The Transformation from Life to Death: The Metamorphosis by Franz Kafka

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We are defined in life by the series of transformations we undergo. In Franz Kafka’s, The Metamorphosis, the main character, Gregor, experiences a transformation from a man into an insect. In Kate Chopin’s, the Story of an Hour, the main character, Louise, transforms from a married woman into a free woman when she is under the impression that her husband has passed away. A theme common to both stories is the relationship between the mind and body. Kafka suggests that the mind can remain the same, despite changes to the body, whereas Chopin suggests that the mind and body are intimately interlinked.

From the perspective of the stories other characters, the condition of Gregor’s mind is far less significant than his outward appearance. Despite the fact that Gregor has provided for his family, once he transforms, it becomes clear that he was only valued for his earnings. Gregor’s family stiffened at the thought of having to return the favor and chose not to see beyond his exterior. To elaborate, Gregor’s sister, Grete degrades Gregor, implying he is less than human, when she stresses how “human beings can’t live with such a creature” (Kafka 134) and later refers to this creature as an “it” (Kafka 134). Likewise, the lodgers who reside with “such a neighbor as Gregor next door” (Kafka 131) often associated him with filth, overlooking the condition of Gregor’s state of mind. In contrary to the other characters attitude towards Gregor, Kafka proposes that the state of mind does not intertwine with the body and shows this through Gregor’s own experience.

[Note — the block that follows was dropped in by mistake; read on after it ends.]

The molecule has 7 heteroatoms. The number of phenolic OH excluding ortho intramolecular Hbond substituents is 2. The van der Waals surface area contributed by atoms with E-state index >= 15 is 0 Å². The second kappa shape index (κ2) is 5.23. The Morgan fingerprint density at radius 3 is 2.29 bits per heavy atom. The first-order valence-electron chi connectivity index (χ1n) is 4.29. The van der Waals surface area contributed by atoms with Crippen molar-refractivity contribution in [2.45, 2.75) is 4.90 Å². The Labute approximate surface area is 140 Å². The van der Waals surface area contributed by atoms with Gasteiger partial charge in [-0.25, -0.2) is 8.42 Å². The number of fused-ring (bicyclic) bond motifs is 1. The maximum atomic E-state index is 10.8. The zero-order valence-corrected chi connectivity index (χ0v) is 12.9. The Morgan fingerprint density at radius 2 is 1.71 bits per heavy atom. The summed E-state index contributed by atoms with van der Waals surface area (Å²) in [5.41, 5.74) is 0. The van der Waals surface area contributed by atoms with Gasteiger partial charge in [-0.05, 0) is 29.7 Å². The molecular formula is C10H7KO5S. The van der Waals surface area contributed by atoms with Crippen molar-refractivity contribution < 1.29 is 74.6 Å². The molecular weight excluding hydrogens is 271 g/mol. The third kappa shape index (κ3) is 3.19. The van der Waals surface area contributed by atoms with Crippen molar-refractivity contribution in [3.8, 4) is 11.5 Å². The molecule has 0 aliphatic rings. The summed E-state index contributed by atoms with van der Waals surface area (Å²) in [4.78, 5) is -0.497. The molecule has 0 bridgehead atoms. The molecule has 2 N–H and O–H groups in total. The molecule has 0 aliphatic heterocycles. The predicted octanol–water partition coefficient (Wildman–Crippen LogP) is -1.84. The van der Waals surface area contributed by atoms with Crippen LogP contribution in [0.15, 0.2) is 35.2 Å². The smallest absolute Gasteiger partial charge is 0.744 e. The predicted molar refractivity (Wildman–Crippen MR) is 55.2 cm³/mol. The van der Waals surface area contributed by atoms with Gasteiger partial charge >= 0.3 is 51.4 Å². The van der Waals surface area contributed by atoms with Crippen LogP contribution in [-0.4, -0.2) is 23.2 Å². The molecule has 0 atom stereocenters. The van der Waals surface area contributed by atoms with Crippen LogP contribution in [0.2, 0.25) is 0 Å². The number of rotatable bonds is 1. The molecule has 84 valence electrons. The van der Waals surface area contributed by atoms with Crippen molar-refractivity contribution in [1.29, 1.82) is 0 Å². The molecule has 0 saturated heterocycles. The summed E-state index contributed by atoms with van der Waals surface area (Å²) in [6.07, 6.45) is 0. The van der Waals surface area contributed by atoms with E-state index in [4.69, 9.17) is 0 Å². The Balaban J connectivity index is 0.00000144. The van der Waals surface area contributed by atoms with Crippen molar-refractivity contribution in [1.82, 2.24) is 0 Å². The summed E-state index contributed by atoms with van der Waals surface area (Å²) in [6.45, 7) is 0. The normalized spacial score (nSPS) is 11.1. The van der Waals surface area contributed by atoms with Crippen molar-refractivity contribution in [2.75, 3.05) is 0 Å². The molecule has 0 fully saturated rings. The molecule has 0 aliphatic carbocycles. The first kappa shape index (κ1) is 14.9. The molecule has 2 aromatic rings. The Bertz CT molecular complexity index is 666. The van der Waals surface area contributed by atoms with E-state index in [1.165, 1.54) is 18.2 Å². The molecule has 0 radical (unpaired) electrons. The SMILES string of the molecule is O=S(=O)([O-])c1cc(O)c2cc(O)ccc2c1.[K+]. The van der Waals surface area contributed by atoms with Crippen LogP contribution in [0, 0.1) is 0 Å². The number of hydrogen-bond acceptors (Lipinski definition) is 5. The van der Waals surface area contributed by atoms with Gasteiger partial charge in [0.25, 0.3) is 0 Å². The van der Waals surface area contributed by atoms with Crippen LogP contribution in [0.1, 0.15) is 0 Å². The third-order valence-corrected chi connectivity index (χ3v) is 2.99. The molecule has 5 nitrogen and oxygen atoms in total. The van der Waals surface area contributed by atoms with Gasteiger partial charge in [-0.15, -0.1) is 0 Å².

Gregor’s mind whirls with confusion with what is a thoroughly human and realistic reaction in an unrealistic scenario. Gregor’s own body repulses him as he saw “his numerous legs ...

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...n the form of death, either by Brently or Louise.

In the course of “The Metamorphosis”, Kafka suggests that the mind is independent from the body, whereas Chopin continuously reiterates how the mind and body dictate one another. However, with both authors ending their stories in the form of death, they collapse the idea that the mind can continue on a journey, separate from the body’s. The sources of struggle for the two characters are different. It is impossible for Gregor to satisfy his families demands while it is impossible for Louise to remain married or unmarried; for the two characters, the last and only viable transformation is death.

Works Cited

Chopin, Kate. “The Story of an Hour.” The Complete Works of Kate Chopin (1969): pp.
352-354. Print.

Kafka, Franz. “The Metamorphosis.” Franz Kafka: The Complete Stories (1971): pp.
89-139. Print.

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